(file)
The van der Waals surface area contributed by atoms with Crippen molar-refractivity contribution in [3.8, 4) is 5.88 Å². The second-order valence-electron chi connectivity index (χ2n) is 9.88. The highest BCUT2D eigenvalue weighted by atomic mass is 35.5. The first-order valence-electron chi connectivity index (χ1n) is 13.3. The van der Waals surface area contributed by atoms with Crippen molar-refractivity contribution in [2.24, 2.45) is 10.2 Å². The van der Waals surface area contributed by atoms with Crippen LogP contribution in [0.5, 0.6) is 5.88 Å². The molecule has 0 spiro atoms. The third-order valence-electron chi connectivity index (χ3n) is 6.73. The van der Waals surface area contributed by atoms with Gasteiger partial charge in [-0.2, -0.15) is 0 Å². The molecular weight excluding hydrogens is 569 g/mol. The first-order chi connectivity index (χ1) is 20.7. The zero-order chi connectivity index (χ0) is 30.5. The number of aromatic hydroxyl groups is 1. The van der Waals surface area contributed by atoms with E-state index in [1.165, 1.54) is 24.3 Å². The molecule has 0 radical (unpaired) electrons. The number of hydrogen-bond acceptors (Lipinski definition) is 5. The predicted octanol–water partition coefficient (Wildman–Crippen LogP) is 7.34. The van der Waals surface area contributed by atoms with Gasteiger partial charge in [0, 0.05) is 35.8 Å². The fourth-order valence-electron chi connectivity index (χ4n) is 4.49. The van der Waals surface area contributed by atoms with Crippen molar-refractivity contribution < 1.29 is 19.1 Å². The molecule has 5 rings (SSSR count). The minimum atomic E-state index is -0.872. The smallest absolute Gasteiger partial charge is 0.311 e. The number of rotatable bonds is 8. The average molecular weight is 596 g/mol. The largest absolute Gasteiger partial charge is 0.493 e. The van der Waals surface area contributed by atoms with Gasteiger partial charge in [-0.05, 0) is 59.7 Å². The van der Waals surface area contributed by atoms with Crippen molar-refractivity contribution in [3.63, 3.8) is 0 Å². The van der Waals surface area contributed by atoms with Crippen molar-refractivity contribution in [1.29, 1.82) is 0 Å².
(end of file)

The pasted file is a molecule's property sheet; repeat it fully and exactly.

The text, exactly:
The van der Waals surface area contributed by atoms with Crippen molar-refractivity contribution in [3.8, 4) is 5.88 Å². The second-order valence-electron chi connectivity index (χ2n) is 9.88. The highest BCUT2D eigenvalue weighted by atomic mass is 35.5. The first-order valence-electron chi connectivity index (χ1n) is 13.3. The van der Waals surface area contributed by atoms with Crippen molar-refractivity contribution in [2.24, 2.45) is 10.2 Å². The van der Waals surface area contributed by atoms with Crippen LogP contribution in [0.5, 0.6) is 5.88 Å². The molecule has 0 spiro atoms. The third-order valence-electron chi connectivity index (χ3n) is 6.73. The van der Waals surface area contributed by atoms with Gasteiger partial charge in [-0.2, -0.15) is 0 Å². The molecular weight excluding hydrogens is 569 g/mol. The first-order chi connectivity index (χ1) is 20.7. The zero-order chi connectivity index (χ0) is 30.5. The number of aromatic hydroxyl groups is 1. The van der Waals surface area contributed by atoms with E-state index in [1.165, 1.54) is 24.3 Å². The molecule has 0 radical (unpaired) electrons. The number of hydrogen-bond acceptors (Lipinski definition) is 5. The predicted octanol–water partition coefficient (Wildman–Crippen LogP) is 7.34. The van der Waals surface area contributed by atoms with Gasteiger partial charge in [0, 0.05) is 35.8 Å². The fourth-order valence-electron chi connectivity index (χ4n) is 4.49. The van der Waals surface area contributed by atoms with Crippen molar-refractivity contribution < 1.29 is 19.1 Å². The molecule has 5 rings (SSSR count). The minimum atomic E-state index is -0.872. The smallest absolute Gasteiger partial charge is 0.311 e. The number of rotatable bonds is 8. The average molecular weight is 596 g/mol. The largest absolute Gasteiger partial charge is 0.493 e. The van der Waals surface area contributed by atoms with Gasteiger partial charge in [-0.05, 0) is 59.7 Å². The van der Waals surface area contributed by atoms with Crippen molar-refractivity contribution in [3.63, 3.8) is 0 Å². The van der Waals surface area contributed by atoms with Crippen molar-refractivity contribution in [1.29, 1.82) is 0 Å².